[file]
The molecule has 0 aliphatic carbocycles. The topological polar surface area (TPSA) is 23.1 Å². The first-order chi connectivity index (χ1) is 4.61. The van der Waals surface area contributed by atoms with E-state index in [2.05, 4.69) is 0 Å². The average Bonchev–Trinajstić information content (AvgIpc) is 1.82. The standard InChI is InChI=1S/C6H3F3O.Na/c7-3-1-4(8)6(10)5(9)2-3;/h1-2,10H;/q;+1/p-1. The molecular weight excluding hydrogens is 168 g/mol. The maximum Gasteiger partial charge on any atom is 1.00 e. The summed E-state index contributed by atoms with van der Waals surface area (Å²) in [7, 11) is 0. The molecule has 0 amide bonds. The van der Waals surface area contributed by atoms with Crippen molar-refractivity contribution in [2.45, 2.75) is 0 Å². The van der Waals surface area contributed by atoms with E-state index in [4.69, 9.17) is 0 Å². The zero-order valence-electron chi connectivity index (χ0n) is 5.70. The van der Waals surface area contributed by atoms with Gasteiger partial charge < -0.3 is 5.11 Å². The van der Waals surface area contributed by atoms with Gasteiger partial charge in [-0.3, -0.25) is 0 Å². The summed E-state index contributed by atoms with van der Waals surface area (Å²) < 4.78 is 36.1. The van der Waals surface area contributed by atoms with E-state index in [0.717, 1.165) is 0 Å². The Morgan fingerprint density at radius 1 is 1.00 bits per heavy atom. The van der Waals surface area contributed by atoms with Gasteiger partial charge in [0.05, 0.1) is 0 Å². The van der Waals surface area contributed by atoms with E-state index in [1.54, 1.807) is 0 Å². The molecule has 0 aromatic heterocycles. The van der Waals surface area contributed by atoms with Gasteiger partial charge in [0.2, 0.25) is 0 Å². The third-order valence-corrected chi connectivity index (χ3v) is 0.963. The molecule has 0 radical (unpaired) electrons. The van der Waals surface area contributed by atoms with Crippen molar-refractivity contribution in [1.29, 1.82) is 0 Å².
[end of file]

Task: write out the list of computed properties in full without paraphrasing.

The molecule has 0 aliphatic carbocycles. The topological polar surface area (TPSA) is 23.1 Å². The first-order chi connectivity index (χ1) is 4.61. The van der Waals surface area contributed by atoms with E-state index in [2.05, 4.69) is 0 Å². The average Bonchev–Trinajstić information content (AvgIpc) is 1.82. The standard InChI is InChI=1S/C6H3F3O.Na/c7-3-1-4(8)6(10)5(9)2-3;/h1-2,10H;/q;+1/p-1. The molecular weight excluding hydrogens is 168 g/mol. The maximum Gasteiger partial charge on any atom is 1.00 e. The summed E-state index contributed by atoms with van der Waals surface area (Å²) in [7, 11) is 0. The molecule has 0 amide bonds. The van der Waals surface area contributed by atoms with Crippen molar-refractivity contribution in [2.45, 2.75) is 0 Å². The van der Waals surface area contributed by atoms with E-state index in [4.69, 9.17) is 0 Å². The zero-order valence-electron chi connectivity index (χ0n) is 5.70. The van der Waals surface area contributed by atoms with Gasteiger partial charge < -0.3 is 5.11 Å². The van der Waals surface area contributed by atoms with Gasteiger partial charge in [-0.3, -0.25) is 0 Å². The summed E-state index contributed by atoms with van der Waals surface area (Å²) < 4.78 is 36.1. The van der Waals surface area contributed by atoms with E-state index in [0.717, 1.165) is 0 Å². The Morgan fingerprint density at radius 1 is 1.00 bits per heavy atom. The van der Waals surface area contributed by atoms with Gasteiger partial charge in [0.05, 0.1) is 0 Å². The van der Waals surface area contributed by atoms with E-state index in [1.54, 1.807) is 0 Å². The molecule has 0 aromatic heterocycles. The van der Waals surface area contributed by atoms with Gasteiger partial charge in [0.2, 0.25) is 0 Å². The third-order valence-corrected chi connectivity index (χ3v) is 0.963. The molecule has 0 radical (unpaired) electrons. The van der Waals surface area contributed by atoms with Crippen molar-refractivity contribution in [1.29, 1.82) is 0 Å².